3. 90% of the Internet use is for academic purposes by the researchers in science, whereas only 30% in social sciences and 5% in humanities use it for academic purposes.
4. 80% of researchers in sciences use the Internet for 3-4 hours per week whereas about 20% use it for about 8-10 hours per week. In the social sciences, 85% of the researchers use it for 2-3 hours per week and 15% for about an hour per week. The use of the Internet by the majority of the researchers in humanities is only 1-2 hours per week.
5. 100% of the researchers in the sciences have gone online to find information from the ejournals that are available through the university library whereas only 40% in the social sciences and 5% in humanities are using such a facility.
6. 100% of researchers in the sciences frequently look for emails whereas 62 % researchers in the social sciences and 20% researchers in humanities have email accounts.
7. 40% of researchers in the sciences subscribe to academically-oriented mailing lists , whereas 6% of social science researchers are doing so. No researcher in the humanities is aware of any such lists.
8. Online chatting is done by 20% of researchers in sciences, 5% in social sciences and none in humanities.
9. Researchers use electronic resources more than paper resources, as they feel that it is easier to find resources using the Internet, an observation echoed by educators and librarians who worry that students are less adept at recognizing credible academic sources when conducting research. Nearly 90% of the researchers in the sciences use Internet more than the library whereas it is reverse in case of social sciences and humanities. About 80% of researchers in the social sciences and only a negligible percent of researchers in humanities depend on the printed resources available in the library.
10. Only 20% of the researchers in the sciences have published their papers in ejournals, whereas no researcher in social sciences or in humanities has any epublication to their credit.
11. 70% of researchers in the sciences also use the Internet for seeking jobs online, with 5% in the case of researchers in social sciences and none in humanities.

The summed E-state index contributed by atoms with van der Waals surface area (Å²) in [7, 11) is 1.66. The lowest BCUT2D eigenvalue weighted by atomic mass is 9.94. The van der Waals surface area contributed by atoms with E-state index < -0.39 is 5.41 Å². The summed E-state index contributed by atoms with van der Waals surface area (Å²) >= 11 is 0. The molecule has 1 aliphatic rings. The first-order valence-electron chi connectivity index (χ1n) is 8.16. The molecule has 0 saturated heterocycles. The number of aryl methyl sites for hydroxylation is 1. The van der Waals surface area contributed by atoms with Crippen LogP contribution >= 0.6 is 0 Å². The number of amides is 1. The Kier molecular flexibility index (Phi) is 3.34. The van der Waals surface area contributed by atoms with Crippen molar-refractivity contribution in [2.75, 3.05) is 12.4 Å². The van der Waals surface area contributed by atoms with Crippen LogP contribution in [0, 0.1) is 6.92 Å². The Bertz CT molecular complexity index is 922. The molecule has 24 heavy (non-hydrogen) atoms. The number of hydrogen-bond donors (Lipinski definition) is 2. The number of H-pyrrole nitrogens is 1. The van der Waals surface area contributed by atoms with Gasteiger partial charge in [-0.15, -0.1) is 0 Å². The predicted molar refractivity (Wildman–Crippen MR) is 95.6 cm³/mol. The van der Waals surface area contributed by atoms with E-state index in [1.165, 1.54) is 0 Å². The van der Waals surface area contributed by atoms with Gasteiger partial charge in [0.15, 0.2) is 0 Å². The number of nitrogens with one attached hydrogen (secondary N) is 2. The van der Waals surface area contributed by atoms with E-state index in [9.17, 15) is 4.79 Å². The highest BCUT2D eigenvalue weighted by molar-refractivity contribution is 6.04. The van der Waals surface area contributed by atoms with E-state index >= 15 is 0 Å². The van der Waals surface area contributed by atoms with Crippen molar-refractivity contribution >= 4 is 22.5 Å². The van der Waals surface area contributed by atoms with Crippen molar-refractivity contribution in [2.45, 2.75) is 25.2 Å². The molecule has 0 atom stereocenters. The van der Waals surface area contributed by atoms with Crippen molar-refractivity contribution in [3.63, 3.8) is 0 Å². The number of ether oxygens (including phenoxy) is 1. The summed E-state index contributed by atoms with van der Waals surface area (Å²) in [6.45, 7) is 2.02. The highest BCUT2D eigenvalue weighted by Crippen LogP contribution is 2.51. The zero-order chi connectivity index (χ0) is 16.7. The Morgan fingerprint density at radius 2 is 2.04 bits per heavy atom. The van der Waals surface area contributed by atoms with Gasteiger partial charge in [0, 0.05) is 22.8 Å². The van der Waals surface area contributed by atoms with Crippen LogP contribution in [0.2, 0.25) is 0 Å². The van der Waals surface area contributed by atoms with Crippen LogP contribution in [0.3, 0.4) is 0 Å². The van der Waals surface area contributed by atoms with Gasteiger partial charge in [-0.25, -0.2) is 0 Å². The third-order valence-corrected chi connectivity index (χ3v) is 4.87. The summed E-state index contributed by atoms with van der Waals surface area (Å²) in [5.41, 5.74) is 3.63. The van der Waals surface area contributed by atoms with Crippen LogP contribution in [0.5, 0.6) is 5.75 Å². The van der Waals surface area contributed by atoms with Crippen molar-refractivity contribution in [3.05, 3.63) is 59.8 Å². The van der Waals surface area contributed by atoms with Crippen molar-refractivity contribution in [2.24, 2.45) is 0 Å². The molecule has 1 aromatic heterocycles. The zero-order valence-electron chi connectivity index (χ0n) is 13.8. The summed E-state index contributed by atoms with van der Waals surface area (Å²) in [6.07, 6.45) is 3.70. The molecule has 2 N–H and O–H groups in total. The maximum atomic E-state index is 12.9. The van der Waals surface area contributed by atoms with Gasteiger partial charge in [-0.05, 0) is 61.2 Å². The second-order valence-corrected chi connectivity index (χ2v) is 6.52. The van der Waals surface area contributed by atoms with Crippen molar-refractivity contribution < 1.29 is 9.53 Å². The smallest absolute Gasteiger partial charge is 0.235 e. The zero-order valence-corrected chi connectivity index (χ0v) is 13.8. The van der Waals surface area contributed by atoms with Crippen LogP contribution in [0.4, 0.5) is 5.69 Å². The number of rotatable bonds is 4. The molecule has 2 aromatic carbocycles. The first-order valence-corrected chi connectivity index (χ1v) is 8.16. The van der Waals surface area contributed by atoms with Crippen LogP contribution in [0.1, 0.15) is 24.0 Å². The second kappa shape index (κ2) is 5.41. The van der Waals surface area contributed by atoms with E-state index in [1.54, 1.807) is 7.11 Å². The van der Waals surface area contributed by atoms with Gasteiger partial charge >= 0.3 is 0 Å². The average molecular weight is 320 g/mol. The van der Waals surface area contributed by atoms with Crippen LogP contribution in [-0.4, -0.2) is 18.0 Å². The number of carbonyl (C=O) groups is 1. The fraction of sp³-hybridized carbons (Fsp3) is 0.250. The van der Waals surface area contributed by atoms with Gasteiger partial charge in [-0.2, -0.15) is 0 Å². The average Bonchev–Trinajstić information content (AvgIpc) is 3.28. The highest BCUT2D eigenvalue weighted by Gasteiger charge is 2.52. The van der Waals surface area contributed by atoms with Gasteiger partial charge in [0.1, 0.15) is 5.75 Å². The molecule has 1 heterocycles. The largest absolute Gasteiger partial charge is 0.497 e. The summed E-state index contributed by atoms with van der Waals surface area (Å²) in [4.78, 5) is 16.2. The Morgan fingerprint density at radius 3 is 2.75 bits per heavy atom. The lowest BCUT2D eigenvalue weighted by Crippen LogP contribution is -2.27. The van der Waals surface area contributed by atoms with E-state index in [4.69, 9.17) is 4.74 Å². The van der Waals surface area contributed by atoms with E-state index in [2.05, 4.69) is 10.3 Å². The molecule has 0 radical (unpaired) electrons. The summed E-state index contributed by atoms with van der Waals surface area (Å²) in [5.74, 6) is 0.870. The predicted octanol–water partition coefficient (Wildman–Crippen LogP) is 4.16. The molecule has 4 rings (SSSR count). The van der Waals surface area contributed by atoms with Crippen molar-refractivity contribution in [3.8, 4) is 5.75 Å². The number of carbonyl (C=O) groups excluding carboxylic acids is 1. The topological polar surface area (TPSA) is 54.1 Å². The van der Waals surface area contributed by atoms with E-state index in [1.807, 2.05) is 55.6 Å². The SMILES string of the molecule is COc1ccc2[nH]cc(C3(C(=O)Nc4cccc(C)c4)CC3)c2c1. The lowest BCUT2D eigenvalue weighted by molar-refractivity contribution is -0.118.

12. About 80% of the researchers in the sciences, 10% in the social sciences, and none in humanities use document delivery services provided by various information/documentation centers. The researchers in humanities are not aware of such a facility.
13. Most of the researchers in sciences (80%), social sciences (85%), and humanities (70%) started using Internet only after joining the university.
14. 99% of the researchers in sciences who use the Internet agreed that Internet use had a positive impact on their study and research. 50% of the researchers in social sciences agree with them. The researchers in humanities did not agree with this statement.
15. It was interesting to note that no researcher in any area uses electronic translation services.
16. The Majority of researchers in sciences, social sciences, and the humanities who use Internet for acquiring information use search engines such as Yahoo, Google, Infoseek, and Altavista.
It is evident from the results that Internet has had a great impact on the academic environment. The researchers in the sciences are making maximum use of the Internet facility provided by the university; however, researchers in other fields still rely on bibliographies and printed journals. Researchers in social sciences and humanities consider their institutional libraries as the last resort for obtaining information. Although academic resources are offered online in their fields also, it may be that researchers have not been taught, or have not yet figured out, how to locate these resources. For this purpose, firstly the academic staff should encourage the use of electronic information sources for study and research. Secondly, the librarians should provide proper training in the use of online information sources.
Department of Library and Information Science
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|Publication:||Library Philosophy and Practice|
|Date:||Mar 22, 2006|